Michael J. Boskin
The EU is currently providing a unique update to Lenin’s dictum that nothing so destabilizes a country as a run on its currency. But the fiscal problems that triggered the crisis are not limited to Greece – or even to the other countries on the eurozone’s periphery – and can be solved only by placing constitutional restrictions on legislators' budgeting authority.
PALO ALTO –The current financial crisis in Europe providesa unique update to Lenin’s dictum that nothing so destabilizes a country as a run on its currency. In today’s EU, nothing so destabilizes a currency union as a flight from a member’s sovereign debt.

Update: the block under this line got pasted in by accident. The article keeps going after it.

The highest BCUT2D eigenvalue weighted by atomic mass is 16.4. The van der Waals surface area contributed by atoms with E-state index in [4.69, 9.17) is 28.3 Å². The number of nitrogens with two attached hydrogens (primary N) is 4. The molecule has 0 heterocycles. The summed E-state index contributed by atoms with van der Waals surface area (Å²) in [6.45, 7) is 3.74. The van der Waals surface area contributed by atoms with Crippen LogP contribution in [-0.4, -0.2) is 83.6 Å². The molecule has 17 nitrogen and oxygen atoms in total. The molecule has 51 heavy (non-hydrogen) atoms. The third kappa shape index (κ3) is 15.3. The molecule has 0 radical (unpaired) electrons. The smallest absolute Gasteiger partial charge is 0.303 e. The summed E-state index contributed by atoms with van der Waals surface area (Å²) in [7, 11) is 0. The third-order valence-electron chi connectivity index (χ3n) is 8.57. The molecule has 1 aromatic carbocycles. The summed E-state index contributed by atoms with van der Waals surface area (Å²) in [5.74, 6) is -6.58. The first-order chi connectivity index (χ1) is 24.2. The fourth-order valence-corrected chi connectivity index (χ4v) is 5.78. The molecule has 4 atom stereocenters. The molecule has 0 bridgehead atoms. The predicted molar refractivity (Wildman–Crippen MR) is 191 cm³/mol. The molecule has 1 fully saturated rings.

The turmoil from the Greek debt crisis and concern over analogous problems in Ireland, Portugal, Spain, and Italy have spread fears about the stability of European banks, the global financial system, the eurozone, and the global economy. German Chancellor Angela Merkel recently echoed these fears in public and added worries over whether the euro will survive the crisis.
The €750 billion (almost $1 trillion) bailout package from the EU, the European Central Bank, and the International Monetary Fund provided only a brief respite in international markets. This has now given way to a more sober analysis of the crisis and the efficacy of the response.
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